Article  Google Scholar 

  22. Cardinale, B. J. et al. Biodiversity loss and its impacton humanity. Nature 486, 59–67 (2012).

    Article  CAS  Google Scholar 

  23. Khoury, C. K. et al. Increasing homogeneity in global food supplies and the implications for food security. Proc. Natl Acad. Sci. USA 111, 4001–4006 (2014).

    Article  CAS  Google Scholar 

  24. Lipper, L. et al. Climate-smart agriculture for food security. Nat. Clim. Chang e 4, 1068–1072 (2014).

  25. Lin, B. B. Resilience in agriculture through crop diversification: adaptive management for environmental change. Bioscience 61, 183–193 (2011).

    Article  Google Scholar 

  26. Burney, J. A., Naylor, R. L. & Postel, S. L. The case for distributed irrigation as a development priority in sub-Saharan Africa. Proc. Natl Acad. Sci. USA 110, 12513–12517 (2013).

    Article  CAS  Google Scholar 

  27. Mueller, N. D. et al. Closing yield gaps through nutrient and water management. Nature 490, 254–257 (2012).

    Article  CAS  Google Scholar 

  28. Tester, M. & Langridge, P. Breeding technologies to increase crop production in a changing world. Science 327, 818–822 (2010).

    Article  CAS  Google Scholar 

  29. Cohen, J. E. & Xu, M. Random sampling of skewed distributions implies Taylor’s power law of fluctuation scaling. Proc. Natl Acad. Sci. USA 112, 7749–7754 (2015).

  30. Tollenaar, M. & Lee, E. A. Yield potential, yield stability and stress tolerance in maize. Field Crop. Res. 75, 161–169 (2002).

    Article  Google Scholar 

  31. Ramankutty, N. et al. Trends in global agricultural land use: implications for environmental health and food security. Annu. Rev. Plant Biol. 69, 789–815 (2018).

    Article  CAS  Google Scholar 

  32. Ray, D. K., Gerber, J. S., MacDonald, G. K. & West, P. C. Climate variation explains a third of global crop yield variability. Nat. Commun. 6, 5989 (2015).

    Article  CAS  Google Scholar 

  33. Iizumi, T. & Ramankutty, N. Changes in yield variability of major crops for 1981–2010 explained by climate change. Environ. Res. Lett. 11, 034003 (2010).

    Article  Google Scholar 

  34. Foley, J. A. et al. Solutions for a cultivated planet. Nature 478, 337–342 (2011).

    Article  CAS  Google Scholar 

  35. Tilman, D., Balzer, C., Hill, J. & Befort, B. L. Global food demand and the sustainable intensification of agriculture. Proc. Natl Acad. Sci. USA 108, 20260–20264 (2011).

  36. Godfray, H. C. J. et al. Food security: the challenge of feeding 9 billion people. Science 327, 812–818 (2010).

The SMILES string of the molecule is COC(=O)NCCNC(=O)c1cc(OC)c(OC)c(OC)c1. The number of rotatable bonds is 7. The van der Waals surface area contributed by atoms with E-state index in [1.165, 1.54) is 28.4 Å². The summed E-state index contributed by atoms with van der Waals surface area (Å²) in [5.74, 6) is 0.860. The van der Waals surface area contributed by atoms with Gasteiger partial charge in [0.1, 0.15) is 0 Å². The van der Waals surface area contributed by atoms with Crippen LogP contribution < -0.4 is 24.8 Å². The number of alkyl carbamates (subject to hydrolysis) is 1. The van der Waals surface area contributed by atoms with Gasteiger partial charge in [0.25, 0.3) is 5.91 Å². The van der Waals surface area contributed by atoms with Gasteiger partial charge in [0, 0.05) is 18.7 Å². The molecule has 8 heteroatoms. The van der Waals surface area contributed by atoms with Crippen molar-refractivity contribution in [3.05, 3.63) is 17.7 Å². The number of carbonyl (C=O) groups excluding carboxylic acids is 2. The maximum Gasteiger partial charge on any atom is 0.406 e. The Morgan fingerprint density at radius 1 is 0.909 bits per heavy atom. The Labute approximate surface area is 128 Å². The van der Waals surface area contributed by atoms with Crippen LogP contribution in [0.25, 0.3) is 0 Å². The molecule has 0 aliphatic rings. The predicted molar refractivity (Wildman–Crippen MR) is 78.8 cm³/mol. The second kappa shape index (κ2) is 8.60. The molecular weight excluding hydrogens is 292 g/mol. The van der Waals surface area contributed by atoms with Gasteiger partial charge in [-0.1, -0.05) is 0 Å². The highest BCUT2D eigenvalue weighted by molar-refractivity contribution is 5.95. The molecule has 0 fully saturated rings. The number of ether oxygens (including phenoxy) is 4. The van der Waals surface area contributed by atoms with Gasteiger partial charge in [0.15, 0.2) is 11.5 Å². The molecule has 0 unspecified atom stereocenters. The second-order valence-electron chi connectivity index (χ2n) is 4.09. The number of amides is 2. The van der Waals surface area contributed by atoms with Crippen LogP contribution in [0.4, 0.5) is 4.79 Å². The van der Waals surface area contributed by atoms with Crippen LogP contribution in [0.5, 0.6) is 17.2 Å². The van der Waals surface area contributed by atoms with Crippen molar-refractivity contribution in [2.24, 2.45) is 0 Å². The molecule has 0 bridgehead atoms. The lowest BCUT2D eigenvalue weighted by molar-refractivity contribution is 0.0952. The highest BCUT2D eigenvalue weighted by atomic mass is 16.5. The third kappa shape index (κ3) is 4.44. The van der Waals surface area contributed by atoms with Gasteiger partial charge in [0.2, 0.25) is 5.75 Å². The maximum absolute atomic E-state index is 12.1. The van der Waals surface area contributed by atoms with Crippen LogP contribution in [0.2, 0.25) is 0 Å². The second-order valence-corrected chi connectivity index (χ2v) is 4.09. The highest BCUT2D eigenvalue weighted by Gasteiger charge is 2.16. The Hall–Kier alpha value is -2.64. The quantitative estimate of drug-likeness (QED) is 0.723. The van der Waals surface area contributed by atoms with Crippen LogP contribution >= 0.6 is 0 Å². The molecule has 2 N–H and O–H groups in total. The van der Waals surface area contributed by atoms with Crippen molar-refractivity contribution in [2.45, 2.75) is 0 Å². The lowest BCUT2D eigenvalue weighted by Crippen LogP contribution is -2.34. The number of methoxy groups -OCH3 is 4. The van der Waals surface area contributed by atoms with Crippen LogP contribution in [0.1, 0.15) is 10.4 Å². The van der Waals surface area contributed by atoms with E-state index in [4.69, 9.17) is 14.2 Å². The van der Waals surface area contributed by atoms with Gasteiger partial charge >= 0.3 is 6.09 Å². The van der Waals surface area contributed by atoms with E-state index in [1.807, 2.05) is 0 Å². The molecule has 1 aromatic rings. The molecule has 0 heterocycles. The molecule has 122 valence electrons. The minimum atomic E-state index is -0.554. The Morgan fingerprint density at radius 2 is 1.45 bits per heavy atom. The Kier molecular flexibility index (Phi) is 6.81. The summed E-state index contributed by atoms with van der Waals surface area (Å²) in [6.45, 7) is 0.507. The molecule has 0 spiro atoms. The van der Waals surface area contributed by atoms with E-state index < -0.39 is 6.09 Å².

37. Reaping the Benefits: Science and the Sustainable Intensification of Global Agriculture (The Royal Society, 2009).

  38. Haddad, L. et al. A new global research agenda for food. Nature 540, 30–32 (2016).

  39. Garnett, T. Plating up solutions. Science 353, 1202–1204 (2016).

    Article  CAS  Google Scholar 

  40. Battiston, S., Caldarelli, G., May, R. M., Roukny, T. & Stiglitz, J. E. The price of complexity in financial networks. Proc. Natl Acad. Sci. USA 113, 10031–10036 (2016).

    Article  CAS  Google Scholar 

  41. Ray, D. K., Ramankutty, N., Mueller, N. D., West, P. C. & Foley, J. A. Recent patterns of crop yield growth and stagnation. Nat. Commun. 3, 1293 (2012).

    Article  Google Scholar 

  42. Sacks, W. J., Deryng, D., Foley, J. A. & Ramankutty, N. Crop planting dates: an analysis of global patterns. Global Ecol. Biogeogr. 19, 607–620 (2010).

    Google Scholar 

  43. Monfreda, C., Ramankutty, N. & Foley, J. A. Farming the planet: 2. Geographic distribution of crop areas, yields, physiological types, and net primary production in the year 2000. Global Biogeochem. Cy. 22, 1–19 (2008).

    Article  Google Scholar 

  44. Willmott, C. J. & Matsuura, K. Terrestrial Air Temperature and Precipitation: 1900–2014 Gridded Monthly Time Series (V 4.01) (2001); http://climate.geog.udel.edu/~climate/html_pages/download.html#P2014

  45. Cassidy, E. S., West, P. C., Gerber, J. S. & Foley, J. A. Redefining agricultural yields: from tonnes to people nourished per hectare. Environ. Res. Lett. 8, 034015 (2013).

  46. R: A Language and Environment for Statistical Computing (R Core Development Team, 2017).

Download references

Acknowledgements

We thank D. Ray for sharing the time series crop production data set. N.R. and Z.M. were funded by an NSERC Discovery Grant No. RGPIN-2017–04648 and a grant from Genome Canada/Genome BC.

Author information

Authors and Affiliations

Authors

Contributions

Z.M. had the idea and performed the analysis. Z.M. and N.R. designed the research, interpreted the results, and wrote the paper.

Corresponding author

Correspondence to Zia Mehrabi.

Ethics declarations

Competing interests

The authors declare no competing interests.

Additional information

Publisher’s note: Springer Nature remains neutral with regard to jurisdictional claims in published maps and institutional affiliations.

Supplementary information

Supplementary Information

Supplementary Description of Data and Analysis, Supplementary Figures 1–9 and Supplementary References

Reporting Summary

Rights and permissions

Reprints and Permissions

About this article

Check for updates. Verify currency and authenticity via CrossMark

Cite this article

Mehrabi, Z., Ramankutty, N. Synchronized failure of global crop production. Nat Ecol Evol 3, 780–786 (2019). https://doi.org/10.1038/s41559-019-0862-x

Download citation

  • Received:

  • Accepted:

  • Published:

  • Issue Date:

  • DOI: https://doi.org/10.1038/s41559-019-0862-x

This article is cited by

Search

Quick links

Nature Briefing

Sign up for the Nature Briefing newsletter — what matters in science, free to your inbox daily.

Get the most important science stories of the day, free in your inbox. Sign up for Nature Briefing